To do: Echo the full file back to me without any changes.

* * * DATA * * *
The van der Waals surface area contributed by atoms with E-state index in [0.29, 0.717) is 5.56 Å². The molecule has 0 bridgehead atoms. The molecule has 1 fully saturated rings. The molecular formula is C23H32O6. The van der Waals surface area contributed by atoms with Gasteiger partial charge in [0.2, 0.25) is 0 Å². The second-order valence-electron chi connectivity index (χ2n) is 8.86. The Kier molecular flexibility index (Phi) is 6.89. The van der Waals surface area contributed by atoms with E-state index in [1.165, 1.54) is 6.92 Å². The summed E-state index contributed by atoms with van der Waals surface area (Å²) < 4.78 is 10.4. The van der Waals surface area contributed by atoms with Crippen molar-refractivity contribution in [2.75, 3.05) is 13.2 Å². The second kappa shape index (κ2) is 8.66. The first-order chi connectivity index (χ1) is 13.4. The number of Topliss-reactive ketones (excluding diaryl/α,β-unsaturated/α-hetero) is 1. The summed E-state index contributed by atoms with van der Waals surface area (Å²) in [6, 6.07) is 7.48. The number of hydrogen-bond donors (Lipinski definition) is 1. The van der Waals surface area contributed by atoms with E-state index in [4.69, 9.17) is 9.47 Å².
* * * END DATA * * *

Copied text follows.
The van der Waals surface area contributed by atoms with E-state index in [0.29, 0.717) is 5.56 Å². The molecule has 0 bridgehead atoms. The molecule has 1 fully saturated rings. The molecular formula is C23H32O6. The van der Waals surface area contributed by atoms with Gasteiger partial charge in [0.2, 0.25) is 0 Å². The second-order valence-electron chi connectivity index (χ2n) is 8.86. The Kier molecular flexibility index (Phi) is 6.89. The van der Waals surface area contributed by atoms with E-state index in [1.165, 1.54) is 6.92 Å². The summed E-state index contributed by atoms with van der Waals surface area (Å²) < 4.78 is 10.4. The van der Waals surface area contributed by atoms with Crippen molar-refractivity contribution in [2.75, 3.05) is 13.2 Å². The second kappa shape index (κ2) is 8.66. The first-order chi connectivity index (χ1) is 13.4. The number of Topliss-reactive ketones (excluding diaryl/α,β-unsaturated/α-hetero) is 1. The summed E-state index contributed by atoms with van der Waals surface area (Å²) in [6, 6.07) is 7.48. The number of hydrogen-bond donors (Lipinski definition) is 1. The van der Waals surface area contributed by atoms with E-state index in [4.69, 9.17) is 9.47 Å².